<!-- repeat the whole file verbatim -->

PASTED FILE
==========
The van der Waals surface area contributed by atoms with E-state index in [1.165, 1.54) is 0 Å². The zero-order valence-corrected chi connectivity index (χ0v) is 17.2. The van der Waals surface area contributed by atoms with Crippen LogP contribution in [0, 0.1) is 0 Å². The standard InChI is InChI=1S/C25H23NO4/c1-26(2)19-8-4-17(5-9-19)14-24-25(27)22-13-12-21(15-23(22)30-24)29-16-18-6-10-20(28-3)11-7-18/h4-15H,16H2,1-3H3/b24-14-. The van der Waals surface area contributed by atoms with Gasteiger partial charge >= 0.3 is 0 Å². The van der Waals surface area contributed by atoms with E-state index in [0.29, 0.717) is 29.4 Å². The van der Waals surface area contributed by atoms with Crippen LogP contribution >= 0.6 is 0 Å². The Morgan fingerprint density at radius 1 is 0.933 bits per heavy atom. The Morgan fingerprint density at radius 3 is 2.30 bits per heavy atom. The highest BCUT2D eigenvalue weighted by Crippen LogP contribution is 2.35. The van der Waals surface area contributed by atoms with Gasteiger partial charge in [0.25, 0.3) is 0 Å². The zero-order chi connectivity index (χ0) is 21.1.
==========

The van der Waals surface area contributed by atoms with E-state index in [1.165, 1.54) is 0 Å². The zero-order valence-corrected chi connectivity index (χ0v) is 17.2. The van der Waals surface area contributed by atoms with Crippen LogP contribution in [0, 0.1) is 0 Å². The standard InChI is InChI=1S/C25H23NO4/c1-26(2)19-8-4-17(5-9-19)14-24-25(27)22-13-12-21(15-23(22)30-24)29-16-18-6-10-20(28-3)11-7-18/h4-15H,16H2,1-3H3/b24-14-. The van der Waals surface area contributed by atoms with Gasteiger partial charge >= 0.3 is 0 Å². The van der Waals surface area contributed by atoms with E-state index in [0.29, 0.717) is 29.4 Å². The van der Waals surface area contributed by atoms with Crippen LogP contribution >= 0.6 is 0 Å². The Morgan fingerprint density at radius 1 is 0.933 bits per heavy atom. The Morgan fingerprint density at radius 3 is 2.30 bits per heavy atom. The highest BCUT2D eigenvalue weighted by Crippen LogP contribution is 2.35. The van der Waals surface area contributed by atoms with Gasteiger partial charge in [0.25, 0.3) is 0 Å². The zero-order chi connectivity index (χ0) is 21.1.